A toy truck with a yellow can and a trailer that says Congaree Fleet
Museum News

Let's Play! Timeless 20th Century Toys

By JoAnn Zeis, Curator of Cultural History

What is your favorite toy of all time? Was it one of the popular toys that help define a generation, like a Slinky, Tickle Me Elmo, Lite-Brite, Atari 2600 or an American Girl Doll? Perhaps your favorite toy was handmade, like a doll or wooden truck?

Our latest mini-exhibition, Let’s Play! Timeless 20th Century Toys, focuses on some of the more iconic toys in our collection, like G.I. Joe, Tinkertoys, Barbie, and others. During the 20th century, relatively cheap, mass-produced toys like these helped define ideas of childhood and play. You are invited to explore these toys in this mini-exhibition, walk down memory lane and perhaps ponder how toys might have shaped and influenced us.

Packaging of a Lil' Softskin Baby Doll

Li’l Softskin doll, Horseman Doll Company, c. 1960, donated in memory of Rosalind Rene Allen.

The exhibition also features some locally made toys. In 1960, the Horseman Doll factory, established in 1865, moved from New York City to Cayce, South Carolina. By 1965 they had 700 employees and made 20,000 dolls in 1,000 different models. They were the oldest and largest doll manufacturer in America. They closed the factory in 1986.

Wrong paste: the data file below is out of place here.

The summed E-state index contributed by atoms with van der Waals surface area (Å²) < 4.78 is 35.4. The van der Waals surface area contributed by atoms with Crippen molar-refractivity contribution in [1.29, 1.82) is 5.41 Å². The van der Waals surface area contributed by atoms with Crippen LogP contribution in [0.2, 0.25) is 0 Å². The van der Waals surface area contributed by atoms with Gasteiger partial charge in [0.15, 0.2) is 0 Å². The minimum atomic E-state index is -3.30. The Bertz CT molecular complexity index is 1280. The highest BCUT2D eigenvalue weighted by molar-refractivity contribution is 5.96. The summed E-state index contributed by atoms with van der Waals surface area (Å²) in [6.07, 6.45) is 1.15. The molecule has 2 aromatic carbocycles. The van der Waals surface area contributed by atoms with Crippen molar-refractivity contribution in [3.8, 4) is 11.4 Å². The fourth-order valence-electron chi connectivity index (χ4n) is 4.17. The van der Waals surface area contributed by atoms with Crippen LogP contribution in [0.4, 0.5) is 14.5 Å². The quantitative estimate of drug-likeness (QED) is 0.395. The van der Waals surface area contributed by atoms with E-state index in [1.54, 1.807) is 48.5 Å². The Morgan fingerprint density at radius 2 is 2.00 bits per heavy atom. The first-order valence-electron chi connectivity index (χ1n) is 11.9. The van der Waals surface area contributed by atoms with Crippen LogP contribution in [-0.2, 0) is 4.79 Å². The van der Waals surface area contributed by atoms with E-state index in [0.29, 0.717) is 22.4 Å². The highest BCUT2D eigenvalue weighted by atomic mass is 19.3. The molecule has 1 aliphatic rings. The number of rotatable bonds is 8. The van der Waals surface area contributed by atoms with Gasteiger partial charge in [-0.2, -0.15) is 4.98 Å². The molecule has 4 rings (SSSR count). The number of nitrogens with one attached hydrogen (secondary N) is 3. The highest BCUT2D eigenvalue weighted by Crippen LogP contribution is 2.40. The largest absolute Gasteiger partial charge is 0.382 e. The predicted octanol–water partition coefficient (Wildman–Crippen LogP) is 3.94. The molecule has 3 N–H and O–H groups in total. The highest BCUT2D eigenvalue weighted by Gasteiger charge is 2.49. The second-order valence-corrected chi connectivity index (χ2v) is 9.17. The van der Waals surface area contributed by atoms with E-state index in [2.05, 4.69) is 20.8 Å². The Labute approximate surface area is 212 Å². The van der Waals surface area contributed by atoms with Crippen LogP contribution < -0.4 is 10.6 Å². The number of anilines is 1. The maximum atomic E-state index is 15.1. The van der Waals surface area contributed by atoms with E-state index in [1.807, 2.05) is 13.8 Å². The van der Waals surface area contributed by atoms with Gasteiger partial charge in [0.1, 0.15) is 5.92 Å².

A toy truck with a yellow can and a trailer that says Congaree Fleet

Toy truck, Congaree Toy Company, c. 1947, donated by David M. Leopard

Another toy made in South Carolina was manufactured by the Congaree Toy Company, created by T.I Weston and Barnie McEntire. They built and sold the toys out of Weston’s shop on Millwood Avenue in Columbia. The men were pilots during World War II. Weston went to earn a mechanical engineering degree from Clemson. McEntire continued as a pilot with the Air National Guard. He died in 1960 when his malfunctioning F-104 Star Fighter crashed into the Susquehanna River in Pennsylvania. McEntire airfield was named in his honor.